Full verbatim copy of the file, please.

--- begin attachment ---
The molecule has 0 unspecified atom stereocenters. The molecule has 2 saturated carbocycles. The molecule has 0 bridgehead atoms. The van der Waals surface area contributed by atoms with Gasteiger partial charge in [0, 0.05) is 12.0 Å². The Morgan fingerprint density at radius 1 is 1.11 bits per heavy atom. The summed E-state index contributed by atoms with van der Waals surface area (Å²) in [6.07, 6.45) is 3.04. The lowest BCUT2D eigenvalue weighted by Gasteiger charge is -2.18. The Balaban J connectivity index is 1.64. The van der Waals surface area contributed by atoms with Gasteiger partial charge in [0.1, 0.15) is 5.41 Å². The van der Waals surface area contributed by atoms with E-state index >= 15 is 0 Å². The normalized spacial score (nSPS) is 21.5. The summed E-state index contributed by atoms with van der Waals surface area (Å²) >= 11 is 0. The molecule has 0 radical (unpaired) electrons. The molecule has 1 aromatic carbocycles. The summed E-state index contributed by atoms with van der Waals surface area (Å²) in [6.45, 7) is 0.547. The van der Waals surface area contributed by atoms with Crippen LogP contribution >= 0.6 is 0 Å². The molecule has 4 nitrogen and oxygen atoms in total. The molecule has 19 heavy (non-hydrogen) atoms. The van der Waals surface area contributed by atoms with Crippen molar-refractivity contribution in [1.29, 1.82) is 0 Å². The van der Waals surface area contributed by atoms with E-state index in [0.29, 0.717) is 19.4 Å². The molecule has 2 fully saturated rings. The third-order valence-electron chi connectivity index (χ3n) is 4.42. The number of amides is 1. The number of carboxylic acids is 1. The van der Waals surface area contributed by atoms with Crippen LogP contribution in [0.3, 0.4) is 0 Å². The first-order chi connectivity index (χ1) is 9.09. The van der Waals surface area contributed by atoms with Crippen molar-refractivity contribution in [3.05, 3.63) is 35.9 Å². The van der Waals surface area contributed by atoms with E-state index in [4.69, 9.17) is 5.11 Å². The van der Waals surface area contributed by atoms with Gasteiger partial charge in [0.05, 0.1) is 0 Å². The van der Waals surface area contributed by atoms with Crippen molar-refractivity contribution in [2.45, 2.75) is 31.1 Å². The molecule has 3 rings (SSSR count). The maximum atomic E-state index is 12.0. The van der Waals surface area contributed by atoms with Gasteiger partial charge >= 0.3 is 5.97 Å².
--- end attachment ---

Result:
The molecule has 0 unspecified atom stereocenters. The molecule has 2 saturated carbocycles. The molecule has 0 bridgehead atoms. The van der Waals surface area contributed by atoms with Gasteiger partial charge in [0, 0.05) is 12.0 Å². The Morgan fingerprint density at radius 1 is 1.11 bits per heavy atom. The summed E-state index contributed by atoms with van der Waals surface area (Å²) in [6.07, 6.45) is 3.04. The lowest BCUT2D eigenvalue weighted by Gasteiger charge is -2.18. The Balaban J connectivity index is 1.64. The van der Waals surface area contributed by atoms with Gasteiger partial charge in [0.1, 0.15) is 5.41 Å². The van der Waals surface area contributed by atoms with E-state index >= 15 is 0 Å². The normalized spacial score (nSPS) is 21.5. The summed E-state index contributed by atoms with van der Waals surface area (Å²) >= 11 is 0. The molecule has 0 radical (unpaired) electrons. The molecule has 1 aromatic carbocycles. The summed E-state index contributed by atoms with van der Waals surface area (Å²) in [6.45, 7) is 0.547. The van der Waals surface area contributed by atoms with Crippen LogP contribution >= 0.6 is 0 Å². The molecule has 4 nitrogen and oxygen atoms in total. The molecule has 19 heavy (non-hydrogen) atoms. The van der Waals surface area contributed by atoms with Crippen molar-refractivity contribution in [1.29, 1.82) is 0 Å². The van der Waals surface area contributed by atoms with E-state index in [0.29, 0.717) is 19.4 Å². The molecule has 2 fully saturated rings. The third-order valence-electron chi connectivity index (χ3n) is 4.42. The number of amides is 1. The number of carboxylic acids is 1. The van der Waals surface area contributed by atoms with Crippen LogP contribution in [0.3, 0.4) is 0 Å². The first-order chi connectivity index (χ1) is 9.09. The van der Waals surface area contributed by atoms with Crippen molar-refractivity contribution in [3.05, 3.63) is 35.9 Å². The van der Waals surface area contributed by atoms with E-state index in [4.69, 9.17) is 5.11 Å². The van der Waals surface area contributed by atoms with Gasteiger partial charge in [0.05, 0.1) is 0 Å². The van der Waals surface area contributed by atoms with Crippen molar-refractivity contribution in [2.45, 2.75) is 31.1 Å². The molecule has 3 rings (SSSR count). The maximum atomic E-state index is 12.0. The van der Waals surface area contributed by atoms with Gasteiger partial charge >= 0.3 is 5.97 Å².